Condesa is considered the bohemian district of Mexico City, very trendy and full of charm.

dipping a freshly made churro in cajeta caramel sauce at El Moro, Mexico City.

Churreria El Moro – After all the walking in central Mexico City, I walked a little more for fresh churros with cajeta and Mexican hot chocolate at the iconic El Moro. There are multiple locations around town so you might be able to squeeze this in elsewhere on your itinerary!

lush trees and manicured bushes lining a walkway in Parque Mexico, Mexico City.

Parque Mexico – I had to walk off the churros! This park is large, lush, and full of walkways, local vendors, youth groups, dancing, and, of course, dogs. There are lots of shops and restaurants around the perimeter of the park, which I stepped into for a bit of shopping.

Helado Obscuro has multiple locations famous for spiked ice cream. I slid into the one in Condesa, which has indoor/outdoor seating just as a rainstorm started to enjoy helado tamarindo con mezcal.

colorful hot air balloons in flight over Teotihuacan pyramid.
Jazzmine wearing black aviator sunglasses smiling and perched on a ledge looking out at Pyramid of the Moon in Teotihuacan archaeological zone.

Teotihuacán Half Day Trip

Hot Air Balloon Teotihuacán Tour – I woke up super early for this excursion to see the Teotihuacan pyramids from a hot air balloon right around sunrise! This bucket list day trip included a walking tour of the arcahelogical zone as was such a teat.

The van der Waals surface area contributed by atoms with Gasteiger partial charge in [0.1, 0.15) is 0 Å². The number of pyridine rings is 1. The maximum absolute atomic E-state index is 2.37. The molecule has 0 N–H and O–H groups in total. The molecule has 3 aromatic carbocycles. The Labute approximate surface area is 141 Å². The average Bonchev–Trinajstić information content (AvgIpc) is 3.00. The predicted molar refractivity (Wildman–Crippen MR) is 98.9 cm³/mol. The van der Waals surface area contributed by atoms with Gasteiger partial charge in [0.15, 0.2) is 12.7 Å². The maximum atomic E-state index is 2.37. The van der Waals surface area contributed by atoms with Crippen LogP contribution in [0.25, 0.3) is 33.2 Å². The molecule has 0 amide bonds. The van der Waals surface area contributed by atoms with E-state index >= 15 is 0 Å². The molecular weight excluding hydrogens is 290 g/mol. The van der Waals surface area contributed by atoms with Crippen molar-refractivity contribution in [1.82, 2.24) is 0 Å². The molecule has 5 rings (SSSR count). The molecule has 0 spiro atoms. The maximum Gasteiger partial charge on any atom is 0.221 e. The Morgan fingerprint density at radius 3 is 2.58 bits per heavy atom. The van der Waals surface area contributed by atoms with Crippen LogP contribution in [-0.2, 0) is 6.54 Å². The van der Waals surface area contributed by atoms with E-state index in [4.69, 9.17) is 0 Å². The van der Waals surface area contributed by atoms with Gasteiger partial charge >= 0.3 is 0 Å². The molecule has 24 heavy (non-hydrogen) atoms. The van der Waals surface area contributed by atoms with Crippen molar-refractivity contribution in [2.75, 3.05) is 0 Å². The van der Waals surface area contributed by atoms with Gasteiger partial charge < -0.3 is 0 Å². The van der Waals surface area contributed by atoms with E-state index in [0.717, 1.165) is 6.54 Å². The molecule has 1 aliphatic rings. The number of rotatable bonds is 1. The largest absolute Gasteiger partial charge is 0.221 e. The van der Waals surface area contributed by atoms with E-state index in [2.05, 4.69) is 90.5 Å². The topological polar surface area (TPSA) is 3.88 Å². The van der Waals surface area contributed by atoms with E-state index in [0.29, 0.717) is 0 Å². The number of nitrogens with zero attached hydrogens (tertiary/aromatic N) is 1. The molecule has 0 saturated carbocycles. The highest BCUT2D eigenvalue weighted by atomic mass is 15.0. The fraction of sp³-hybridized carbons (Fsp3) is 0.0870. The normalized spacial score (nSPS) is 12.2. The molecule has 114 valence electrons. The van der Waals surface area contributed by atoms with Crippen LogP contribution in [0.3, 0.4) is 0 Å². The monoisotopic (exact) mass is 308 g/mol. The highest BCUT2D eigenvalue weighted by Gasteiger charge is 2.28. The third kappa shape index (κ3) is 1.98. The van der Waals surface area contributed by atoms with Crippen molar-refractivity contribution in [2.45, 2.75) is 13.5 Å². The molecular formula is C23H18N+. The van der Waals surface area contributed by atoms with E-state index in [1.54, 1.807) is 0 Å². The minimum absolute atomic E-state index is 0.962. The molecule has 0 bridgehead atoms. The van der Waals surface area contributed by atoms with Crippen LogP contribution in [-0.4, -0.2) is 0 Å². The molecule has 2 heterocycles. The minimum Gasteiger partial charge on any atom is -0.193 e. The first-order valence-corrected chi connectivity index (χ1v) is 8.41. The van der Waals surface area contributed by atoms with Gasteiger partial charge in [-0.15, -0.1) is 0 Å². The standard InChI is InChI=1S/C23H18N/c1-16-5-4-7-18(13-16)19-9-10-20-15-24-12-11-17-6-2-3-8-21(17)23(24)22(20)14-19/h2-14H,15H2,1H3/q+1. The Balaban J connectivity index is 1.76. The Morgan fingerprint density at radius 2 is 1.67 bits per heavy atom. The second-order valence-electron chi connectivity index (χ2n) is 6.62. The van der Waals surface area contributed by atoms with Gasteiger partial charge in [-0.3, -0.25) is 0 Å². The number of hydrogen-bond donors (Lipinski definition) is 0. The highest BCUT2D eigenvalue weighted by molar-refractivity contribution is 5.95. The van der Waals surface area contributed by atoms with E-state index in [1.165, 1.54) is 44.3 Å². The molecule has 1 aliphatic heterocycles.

Here’s the full guide to my Teotihuacán hot air balloon experience from Mexico City!

Blanco Colima – After I freshened up from my post-excursion nap, I got dressed for dinner at Blanco Colima, which is a swanky restaurant back in Roma. Great for date night.

Jazzmine wearing a brown swimsuit and looking out at mountain view from a thermal limestone pool in Tolantongo, Hidalgo, Mexico.

Tolantongo Hot Springs Day Trip

Las Grutas de Tolantongo are thermal limestone pools located in Hidalgo, Mexico, about four hours road trip away from CDMX. I had another early wake up to join a day trip to experience all the resort had to offer, including local food, and even a water cave.

If you’re traveling solo to Mexico City, experiences like this will help you meet people. Here’s everything you need to know about visiting Las Grutas de Tolantongo!

Taqueria Orinoco was my favorite taco spot. I grabbed dinner here in Roma after getting back from Tolantongo and washing up. Don’t skip the aguas frescas here!

vintage Mercedes parked on street in Coyoacan covered in purple jacaranda flower petals with colorful homes in the background.

Coyoacán + Mezcal Mixology Class

Coyoacán, which means “place of coyotes” in Nahuatl, is the oldest colonial Mexico City neighborhood, home to over 100 churches and notable artists like Frida Kahlo.

Photo Shoot + Walking History Tour – I got to artsy, picturesque Coyoacán early for a photo shoot with the amazing Daniel, who not only took great pictures but also provided great knowledge about the history and cultural significance of the Coyoacán neighborhood, it’s buildings, and even street names.

Here’s how to find a great travel photographer for while on vacation!

freshly made tamal verde on plate with paper napkin and plastic spoon.

Authentic Breakfast – Daniel also put me onto where to get authentic tamales and atole for breakfast in the neighborhood–SO delicious! And I’m not gatekeeping but tt’s not a restaurant but a gentleman set up right in the park for people to buy and eat on their way to work.

exterior of Casa Azul with stone statues and local plants growing in the courtyard.

Casa Azul – AKA Frida Kahlo’s house, is a museum onsite of the artist’s former home full of her original artwork and other artifacts from her life with Diego Rivera. The entire experience takes about 30 minutes but art and history buffs will certainly want more time.